A Mountshannon farmer has received a suspended three year jail term and ordered to pay a €3,000 fine after it was uncovered using DNA tracing that he was responsible for three separate thefts of a total of 15 cattle from his neighbour.
Ahead of delivering his sentence at Ennis Circuit Criminal Court, Judge Gerald Keys told Padraig O’Brien, (42), of Magherigh “what you have done to your neighbour is unforgivable”. O’Brien had pleaded guilty to 15 counts of theft of the cattle worth €17,000.
The offences involved the theft of five in-calf heifers from Bohatch, Mountshannon between January 17 and 18, 2015; the theft of six heifers from Kilrateera, Mountshannon between May 23 and 24, 2013, and the theft of four cows from Bohatch between December 8 and 9, 2013, a total of 15 charges.
The court heard that gardaí were led to O’Brien after they found “sporadic hoof marks on the ditches” in frost, leading to his farmyard in January 2015. Five heifers stolen on that occasion were recovered in a segregated area on his farm.
However an extensive 10 month investigation involving gardaí and the Department of Agriculture got underway to tie O’Brien to the two other earlier thefts.
The court heard O’Brien was directly linked to the other incidents after DNA testing was used to trace the remaining stolen cattle through their progeny.
On Friday last Judge Keys said that due to the “excellent observation” of Detective Bernard Casey who discovered hoof marks five of the missing heifers were located on O’Brien’s farm.
He said gardaí had also established that O’Brien had applied for an unusual number of replacement tags in 2013, the year of the earliest thefts and using DNA tracing they linked O’Brien to the remaining thefts.
Judge Keys said that O’Brien only admitted the charges before the court when confronted with the information about replacement tags, and the DNA linking him to the cattle of John Forde, the injured party.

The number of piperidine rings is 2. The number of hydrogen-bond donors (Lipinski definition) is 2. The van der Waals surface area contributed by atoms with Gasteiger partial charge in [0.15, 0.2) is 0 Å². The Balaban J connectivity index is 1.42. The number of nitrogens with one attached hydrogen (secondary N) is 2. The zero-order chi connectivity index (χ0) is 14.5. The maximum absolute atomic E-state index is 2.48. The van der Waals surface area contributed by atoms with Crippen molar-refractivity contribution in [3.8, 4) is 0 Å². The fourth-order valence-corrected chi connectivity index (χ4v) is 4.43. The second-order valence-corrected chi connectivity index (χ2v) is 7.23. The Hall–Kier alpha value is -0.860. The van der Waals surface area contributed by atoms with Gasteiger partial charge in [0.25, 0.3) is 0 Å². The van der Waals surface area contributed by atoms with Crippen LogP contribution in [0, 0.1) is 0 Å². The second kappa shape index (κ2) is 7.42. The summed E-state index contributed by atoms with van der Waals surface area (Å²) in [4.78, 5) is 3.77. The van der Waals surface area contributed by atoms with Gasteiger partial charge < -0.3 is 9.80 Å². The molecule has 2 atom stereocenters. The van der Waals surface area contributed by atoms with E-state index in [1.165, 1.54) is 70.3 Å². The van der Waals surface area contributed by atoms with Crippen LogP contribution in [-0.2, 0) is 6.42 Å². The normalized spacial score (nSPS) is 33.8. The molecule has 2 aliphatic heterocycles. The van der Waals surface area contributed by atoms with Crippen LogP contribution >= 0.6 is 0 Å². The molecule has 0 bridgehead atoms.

He said the loss to Mr Forde was estimated at €17,000 and that it was to O’Brien’s “credit” that he had repaid this money.
“Theft of this nature in a country that relies so heavily on the beef trade makes this all the more serious. You, being a farmer and raising cattle, should know better. What you have done to your neighbour is unforgivable,” the judge remarked.
Judge Keys said he acknowledged that O’Brien had been shunned by neighbours, and that other farmers who owed him money had refused to pay him because of this case. This Judge Keys said he “cannot condone”.
He told O’Brien, a farmer that had been well respected prior to this with a substantial land holding and 50 to 60 cattle, that his actions would “haunt” him for some time to come.
He said there was little risk of the defendant, who had no previous convictions, re-offending.
Having read a clinical psychologist’s report in the matter, Judge Keys said at the time these offences occurred O’Brien was “under significant mental distress” and financial pressure.
He described the theft from a neighbour with whom he had a “close relationship” as being an aggravating factor. “You co-operated eventually with the investigation and showed remorse. I’m also conscious that you have been shunned in society and by farmers in the locality and that will probably continue for some time,” he said.
He told O’Brien it was up to him to prove he would never re-offend.
He imposed a three year concurrent sentence in respect of one of the charges relating to January 2015; May 2013, and December 2013 and took the other 12 charges into consideration.
The entire period of imprisonment was suspended for three years on the condition that O’Brien enter a bond to keep the peace and not to re-offend within that time.
A fine of €3,000 was also imposed.